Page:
What To Watch This Week

Market expectations for Fed FOMC interest rate cuts have gyrated back and forth following a recent speech by NY Fed President Williams, one of the key decision makers within the Fed FOMC. He appeared to support a 50bps rate cut at the meeting at the end of the month, but unusually this was clarified later.  If anything, as the clarification may suggest, the bigger probability is that the Fed eases policy by 25bps in an insurance cut.

There will be no Fed speakers in the days ahead but the Fed will assess developments this week in helping to determine the magnitude of easing. Attention will continue to centre on US earnings, with more than a quarter of S&P 500 companies reporting Q2 earnings this week.   On the data front, US Q2 GDP and July durable goods orders will command most attention.  The consensus looks for a slowing in GDP growth to 1.8% q/q in Q1 from 3.1% q/q in Q1 while durable goods orders are expected to increase by 0.7% m/m.

A major central bank in action this week is the European Central Bank on Thursday. While policy easing is unlikely at this meeting, the ECB is likely to set to set the market up for an easing in deposit rates at the September meeting.  ECB President Draghi could do this by strengthening his forward guidance, but as a lot of this is priced in by the market, a dovish sounding Draghi is unlikely to weigh too much on the EUR.

In the UK this week it’s all about politics. Boris Johnson is widely expected to be announced as the new Prime Minister.  GBPUSD has clung onto the 1.25 handle, as worries about a no deal Brexit continue to impact sentiment towards the currency.  Once Johnson is sworn in he and the government could face a no confidence motion, which could gain support should it be seen as an alternative to the UK crashing out of the EU.

National elections in Japan yesterday resulted in a victory according to Japanese press for Shinzo Abe’s coalition, its sixth straight victory, with the governing LDP winning over half the 124 seats. The results were no surprise, and unlikely to have a significant market impact, but notably Abe suffered a setback by not gaining a supermajority. He therefore cannot change the country’s pacifist constitution.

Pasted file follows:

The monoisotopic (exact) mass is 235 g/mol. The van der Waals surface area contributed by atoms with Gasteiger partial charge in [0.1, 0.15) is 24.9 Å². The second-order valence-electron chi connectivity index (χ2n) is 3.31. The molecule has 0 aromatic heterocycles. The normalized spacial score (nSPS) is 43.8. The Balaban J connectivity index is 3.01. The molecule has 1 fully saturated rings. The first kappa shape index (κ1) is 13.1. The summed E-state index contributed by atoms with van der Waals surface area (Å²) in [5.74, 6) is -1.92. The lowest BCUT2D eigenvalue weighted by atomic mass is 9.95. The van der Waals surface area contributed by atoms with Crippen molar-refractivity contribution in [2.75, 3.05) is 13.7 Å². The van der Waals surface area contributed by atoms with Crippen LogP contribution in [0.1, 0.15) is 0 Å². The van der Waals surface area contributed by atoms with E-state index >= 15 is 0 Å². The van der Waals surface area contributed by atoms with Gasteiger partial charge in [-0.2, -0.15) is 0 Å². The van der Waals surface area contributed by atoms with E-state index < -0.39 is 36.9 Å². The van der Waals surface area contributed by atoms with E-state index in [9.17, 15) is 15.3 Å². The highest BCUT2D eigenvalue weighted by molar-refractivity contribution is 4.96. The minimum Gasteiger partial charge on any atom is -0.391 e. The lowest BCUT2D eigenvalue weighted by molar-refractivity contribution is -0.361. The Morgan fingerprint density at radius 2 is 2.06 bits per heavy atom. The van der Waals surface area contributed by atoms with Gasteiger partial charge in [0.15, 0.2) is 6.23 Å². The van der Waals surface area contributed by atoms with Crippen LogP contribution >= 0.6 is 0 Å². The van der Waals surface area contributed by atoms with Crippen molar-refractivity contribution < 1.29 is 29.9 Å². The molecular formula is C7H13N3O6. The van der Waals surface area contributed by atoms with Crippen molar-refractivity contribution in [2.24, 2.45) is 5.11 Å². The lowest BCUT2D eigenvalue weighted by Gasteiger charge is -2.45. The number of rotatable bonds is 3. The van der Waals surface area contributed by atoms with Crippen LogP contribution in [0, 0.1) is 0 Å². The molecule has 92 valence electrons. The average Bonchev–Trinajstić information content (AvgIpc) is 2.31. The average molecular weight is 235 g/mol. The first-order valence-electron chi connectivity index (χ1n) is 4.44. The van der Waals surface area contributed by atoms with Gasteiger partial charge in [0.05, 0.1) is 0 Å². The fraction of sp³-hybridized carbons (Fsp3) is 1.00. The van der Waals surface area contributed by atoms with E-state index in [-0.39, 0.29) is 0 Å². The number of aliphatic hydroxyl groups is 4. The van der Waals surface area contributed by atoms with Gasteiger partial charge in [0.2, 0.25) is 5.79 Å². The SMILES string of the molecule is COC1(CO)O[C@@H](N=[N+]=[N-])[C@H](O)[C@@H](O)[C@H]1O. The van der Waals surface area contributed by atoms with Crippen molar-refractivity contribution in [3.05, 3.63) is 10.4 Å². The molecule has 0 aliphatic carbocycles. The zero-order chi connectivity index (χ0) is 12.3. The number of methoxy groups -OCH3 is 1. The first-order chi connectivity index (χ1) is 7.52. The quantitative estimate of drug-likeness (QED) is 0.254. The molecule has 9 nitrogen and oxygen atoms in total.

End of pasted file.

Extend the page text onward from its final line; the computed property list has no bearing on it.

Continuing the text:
In emerging markets, both Russia and Turkey are likely to cut interest rates this week, with Russia predicted to cut its key rate by 25bp and Turkey to cut by at least 200bps if not more.  Elsewhere geopolitical tensions will remain a major focus for markets, as tensions between the UK and Iran intensify.

USD and JPY on the back foot

Running into the end of the year it is clear that the USD is turning into the biggest loser. In part this reflects year end flows but also the dovish Fed stance and uncertainty about a resolution of the fiscal cliff. Indeed, with the Fed FOMC meeting out of the way the lack of progress on averting the fiscal cliff is quite disconcerting. Market confidence of an agreement appears to be slipping judging by the weakness in risk assets at the end of the week.

The USD is unlikely to make up much ground in the days ahead despite some likely positive data releases including yet more data showing housing market recovery, gradually improving manufacturing confidence gauges as well as a revision higher to Q3 GDP.

The EUR is on the verge of ending the year in strong form (too strong for Eurozone economies) as news of agreements on Greece’s loan tranche and banking supervision have given the currency even more support. Much of the rally in the EUR is likely to come from position adjustment into year end and could reverse quickly into new year, however.

Nonetheless, there is no doubt that receding tail risk due in large part due to continued support from expected eventual ECB asset purchases (OMT) activation will limit any downside in the EUR. In the near term the EUR may still take some direction from the German IFO survey on Wednesday but assuming that this survey continues its stabilisation, EUR/USD will likely maintain gains above technical support around 1.2880.

Japan faces a new reality following elections following Shinzo Abe’s Liberal Demoractic Part (LDP) victory in lower house elections. In particular, pressure for more aggressive policy will be sustained given the two thirds majority obtained. Nonetheless, it is not obvious that coalition parties will be as welcoming while some of the rhetoric from LDP leader Abe has already softened.

As the deterioration in the Tankan survey revealed the economic picture is clearly worryingly weak. Trade data over the coming week will be scrutinised to determine the lingering impact of frictions with China as well as the strength of the JPY. On this note, a further increase in asset purchases by the BoJ this week will mean that the JPY is unlikely to retrace its losses very quickly. Nonetheless, USD/JPY will face strong resistance around 84.60.

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